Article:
This candid New York love story explores the chaotic 40-year marriage of famed boxing painter Ushio Shinohara and his wife, Noriko. Anxious to shed her role as her overbearing husband's assistant, Noriko finds an identity of her own.
This documentary is the most comprehensive look at the "untouchables" in India. Motivated by ancient religious edicts, no amount of governmental encouragement has been able to stem the ... See full summary »
When his fourth son, Gibreel, is born, Emad, a Palestinian villager, gets his first camera. In his village, Bil'in, a separation barrier is being built and the villagers start to resist this decision. For more than five years, Emad films the struggle, which is led by two of his best friends, alongside filming how Gibreel grows. Very soon it affects his family and his own life. Daily arrests and night raids scare his family; his friends, brothers and himself are either shot or arrested. One camera after another is shot at or smashed. Each of the 5 cameras tells part of his story. Written by
Himself - Narrator:
Healing is a challenge in life. It's a victim sole obligation. By healing, you resist oppression. But when I'm hurt over and over again, I forget the wounds that rule my life. Forgotten wounds can't be healed. So I film to heal. I know they may knock at my door at any moment. But I'll just keep filming. It helps me confront life. And survive.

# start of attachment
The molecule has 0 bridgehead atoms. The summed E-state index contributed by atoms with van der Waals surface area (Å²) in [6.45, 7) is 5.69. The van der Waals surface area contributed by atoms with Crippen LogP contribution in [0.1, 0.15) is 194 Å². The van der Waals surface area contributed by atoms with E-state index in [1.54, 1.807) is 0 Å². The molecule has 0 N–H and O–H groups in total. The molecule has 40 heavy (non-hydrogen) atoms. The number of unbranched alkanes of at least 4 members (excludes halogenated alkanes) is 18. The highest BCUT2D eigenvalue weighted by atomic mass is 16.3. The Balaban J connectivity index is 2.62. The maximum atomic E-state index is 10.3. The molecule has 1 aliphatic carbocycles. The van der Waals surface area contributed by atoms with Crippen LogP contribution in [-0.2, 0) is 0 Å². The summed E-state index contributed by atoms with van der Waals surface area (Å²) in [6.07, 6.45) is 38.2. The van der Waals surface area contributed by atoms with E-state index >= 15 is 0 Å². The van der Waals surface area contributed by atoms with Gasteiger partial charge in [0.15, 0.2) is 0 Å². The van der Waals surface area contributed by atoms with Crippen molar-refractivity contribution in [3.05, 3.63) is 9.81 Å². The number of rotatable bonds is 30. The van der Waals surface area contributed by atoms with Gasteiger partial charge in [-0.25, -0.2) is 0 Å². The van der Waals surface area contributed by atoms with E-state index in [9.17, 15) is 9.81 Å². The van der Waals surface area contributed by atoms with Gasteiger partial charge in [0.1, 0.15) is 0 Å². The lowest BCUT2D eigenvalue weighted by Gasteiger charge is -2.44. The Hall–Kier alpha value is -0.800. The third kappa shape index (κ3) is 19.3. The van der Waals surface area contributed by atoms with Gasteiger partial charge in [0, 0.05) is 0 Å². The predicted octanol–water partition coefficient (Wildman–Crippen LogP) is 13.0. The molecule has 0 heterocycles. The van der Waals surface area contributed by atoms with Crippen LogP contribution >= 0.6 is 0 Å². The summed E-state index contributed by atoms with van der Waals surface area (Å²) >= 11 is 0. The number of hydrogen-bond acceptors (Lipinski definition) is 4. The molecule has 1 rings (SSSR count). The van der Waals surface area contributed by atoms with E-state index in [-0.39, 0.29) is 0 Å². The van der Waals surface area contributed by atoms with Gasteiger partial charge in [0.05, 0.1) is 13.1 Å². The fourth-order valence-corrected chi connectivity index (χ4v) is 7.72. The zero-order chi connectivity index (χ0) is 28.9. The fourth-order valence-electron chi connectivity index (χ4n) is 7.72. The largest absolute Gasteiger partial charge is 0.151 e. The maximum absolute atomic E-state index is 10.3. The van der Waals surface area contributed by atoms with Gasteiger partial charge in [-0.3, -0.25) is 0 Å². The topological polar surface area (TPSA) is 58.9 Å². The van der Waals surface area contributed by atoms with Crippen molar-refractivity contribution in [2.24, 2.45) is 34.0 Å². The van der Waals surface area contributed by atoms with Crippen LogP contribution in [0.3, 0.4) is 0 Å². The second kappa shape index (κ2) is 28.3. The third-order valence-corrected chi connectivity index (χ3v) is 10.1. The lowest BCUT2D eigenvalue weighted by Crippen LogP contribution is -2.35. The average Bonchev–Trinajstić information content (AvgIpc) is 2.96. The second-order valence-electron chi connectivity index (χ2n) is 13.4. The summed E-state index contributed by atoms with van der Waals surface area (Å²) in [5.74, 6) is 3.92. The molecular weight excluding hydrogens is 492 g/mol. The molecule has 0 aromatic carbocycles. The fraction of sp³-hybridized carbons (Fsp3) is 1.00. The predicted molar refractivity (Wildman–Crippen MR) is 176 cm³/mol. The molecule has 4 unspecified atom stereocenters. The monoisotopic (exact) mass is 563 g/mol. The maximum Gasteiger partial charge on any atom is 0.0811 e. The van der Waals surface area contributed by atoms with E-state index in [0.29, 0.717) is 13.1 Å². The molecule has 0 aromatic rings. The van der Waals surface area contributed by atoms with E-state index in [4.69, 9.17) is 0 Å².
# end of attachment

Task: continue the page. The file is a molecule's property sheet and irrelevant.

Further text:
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Emad Burnat's documentary about the on-the-ground reality for the people inside the West Bank is a very disturbing portrait of life under military occupation. In fact, when Burnat got detained at the LA airport on his way to the Academy Awards, he noted that it is what the Palestinians go through on a daily basis. Indeed, the settlers and army do some absolutely evil things, such as burning an olive tree.
"5 Broken Cameras" (whose title refers to the different cameras that Burnat had to use after the army kept breaking them) is a documentary that everyone should see. It's a real look at what life is like for the Palestinians under Israeli occupation, a complete contrast to the nonstop depictions of Palestinians as terrorists.
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